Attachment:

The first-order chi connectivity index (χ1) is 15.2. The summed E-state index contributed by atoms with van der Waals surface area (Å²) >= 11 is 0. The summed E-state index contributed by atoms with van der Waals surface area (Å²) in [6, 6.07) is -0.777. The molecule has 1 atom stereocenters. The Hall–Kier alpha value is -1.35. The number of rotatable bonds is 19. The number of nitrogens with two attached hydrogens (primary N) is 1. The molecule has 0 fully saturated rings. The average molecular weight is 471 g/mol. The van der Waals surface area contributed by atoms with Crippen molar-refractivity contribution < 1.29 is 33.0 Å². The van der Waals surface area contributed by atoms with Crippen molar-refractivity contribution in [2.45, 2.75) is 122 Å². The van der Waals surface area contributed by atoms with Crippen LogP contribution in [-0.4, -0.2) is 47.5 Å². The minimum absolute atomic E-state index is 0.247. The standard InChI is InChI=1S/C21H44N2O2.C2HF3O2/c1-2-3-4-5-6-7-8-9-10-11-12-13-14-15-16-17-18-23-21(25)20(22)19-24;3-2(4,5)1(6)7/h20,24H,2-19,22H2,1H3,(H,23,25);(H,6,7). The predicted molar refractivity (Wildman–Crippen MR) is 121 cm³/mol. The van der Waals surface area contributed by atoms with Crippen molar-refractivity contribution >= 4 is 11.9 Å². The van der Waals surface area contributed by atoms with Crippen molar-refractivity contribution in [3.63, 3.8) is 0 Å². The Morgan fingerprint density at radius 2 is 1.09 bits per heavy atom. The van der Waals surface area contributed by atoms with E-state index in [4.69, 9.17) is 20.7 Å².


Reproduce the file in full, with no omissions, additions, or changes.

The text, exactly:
The first-order chi connectivity index (χ1) is 15.2. The summed E-state index contributed by atoms with van der Waals surface area (Å²) >= 11 is 0. The summed E-state index contributed by atoms with van der Waals surface area (Å²) in [6, 6.07) is -0.777. The molecule has 1 atom stereocenters. The Hall–Kier alpha value is -1.35. The number of rotatable bonds is 19. The number of nitrogens with two attached hydrogens (primary N) is 1. The molecule has 0 fully saturated rings. The average molecular weight is 471 g/mol. The van der Waals surface area contributed by atoms with Crippen molar-refractivity contribution < 1.29 is 33.0 Å². The van der Waals surface area contributed by atoms with Crippen molar-refractivity contribution in [2.45, 2.75) is 122 Å². The van der Waals surface area contributed by atoms with Crippen LogP contribution in [-0.4, -0.2) is 47.5 Å². The minimum absolute atomic E-state index is 0.247. The standard InChI is InChI=1S/C21H44N2O2.C2HF3O2/c1-2-3-4-5-6-7-8-9-10-11-12-13-14-15-16-17-18-23-21(25)20(22)19-24;3-2(4,5)1(6)7/h20,24H,2-19,22H2,1H3,(H,23,25);(H,6,7). The predicted molar refractivity (Wildman–Crippen MR) is 121 cm³/mol. The van der Waals surface area contributed by atoms with Crippen molar-refractivity contribution >= 4 is 11.9 Å². The van der Waals surface area contributed by atoms with Crippen molar-refractivity contribution in [3.63, 3.8) is 0 Å². The Morgan fingerprint density at radius 2 is 1.09 bits per heavy atom. The van der Waals surface area contributed by atoms with E-state index in [4.69, 9.17) is 20.7 Å².